2020 winter update from the Cascades Wolverine Project
Conservation Northwest / Mar 19, 2020 / North Cascades, Restoring Wildlife, Wildlife Monitoring, Wolverine
New detections and track observations are strong progress for wolverine research in the North Cascades.
PHOTOS AND TEXT BY DAVID MOSKOWITZ, CASCADES WOLVERINE PROJECT
*Editor’s Note: David is a longtime Conservation Northwest colleague and contractor, including advising our Community Wildlife Monitoring Project. Conservation Northwest is proud to be a partner and sponsor of the Cascades Wolverine Project, a grassroots effort to support wolverine research and recovery in Washington’s North Cascades through field science, visual storytelling, and building backcountry community science.
We are two-thirds of the way through our Cascades Wolverine Project winter field season, and it’s already full of exciting updates. We have our largest number of deployments out of any winter yet, and about 20 track observations submitted to us from backcountry skiers here in the Cascades.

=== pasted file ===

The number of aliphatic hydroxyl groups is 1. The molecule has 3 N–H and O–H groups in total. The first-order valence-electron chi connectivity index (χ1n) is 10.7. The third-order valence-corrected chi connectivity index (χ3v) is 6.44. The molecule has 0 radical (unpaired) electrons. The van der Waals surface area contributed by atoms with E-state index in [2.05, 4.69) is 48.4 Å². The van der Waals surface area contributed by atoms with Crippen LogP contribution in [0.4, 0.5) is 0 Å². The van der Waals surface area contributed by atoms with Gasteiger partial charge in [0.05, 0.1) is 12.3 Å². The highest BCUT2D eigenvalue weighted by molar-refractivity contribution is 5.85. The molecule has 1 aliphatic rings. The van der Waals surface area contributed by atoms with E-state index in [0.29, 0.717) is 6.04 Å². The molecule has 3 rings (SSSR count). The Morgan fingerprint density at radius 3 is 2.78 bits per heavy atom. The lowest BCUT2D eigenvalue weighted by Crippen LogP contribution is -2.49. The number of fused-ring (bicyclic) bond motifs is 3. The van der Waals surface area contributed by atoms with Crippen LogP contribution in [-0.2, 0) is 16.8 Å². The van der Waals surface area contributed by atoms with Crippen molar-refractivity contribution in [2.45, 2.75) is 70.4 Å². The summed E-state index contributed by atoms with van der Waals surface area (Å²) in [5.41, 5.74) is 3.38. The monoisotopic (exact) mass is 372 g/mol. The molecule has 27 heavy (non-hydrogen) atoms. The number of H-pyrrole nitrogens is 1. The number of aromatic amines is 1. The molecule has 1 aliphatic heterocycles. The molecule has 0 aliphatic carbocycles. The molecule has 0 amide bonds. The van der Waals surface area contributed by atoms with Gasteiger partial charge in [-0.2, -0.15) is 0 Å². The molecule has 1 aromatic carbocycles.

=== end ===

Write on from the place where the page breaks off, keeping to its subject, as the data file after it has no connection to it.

We were also joined by Colin Arisman of Wild Confluence Media and Tyler Wilkinson-Ray of The Wilder Studio for a week of filming a story about wolverines in the North Cascades and our project. We’re looking forward to sharing this film with you—so stay tuned!
But most excitingly, we have had wolverine detections on one of our cameras close to Holden Village deep in the North Cascades. Based on images we got of the animal’s unique chest blaze, we believe the same animal visited the station in January and again in February.
In March, we collected a hair sample from the tree closest to the hanging bait set up at the station. The sample is off to the lab to determine if it is indeed from the wolverine, and if so, more information on its relationship to other wolverines whose genetics have been collected in the North Cascades.
As the season for spring skiing in the backcountry approaches, we are hoping to get more reports of potential wolverine tracks from around the Cascades. Contribute to our conservation effort and by learning how to identify wolverine tracks by sending us your observations!
In April, we will collect all of our winter camera traps and report on our results. And keep an eye out for new images of wolverines, other curious wildlife, and more from the field this winter, coming soon!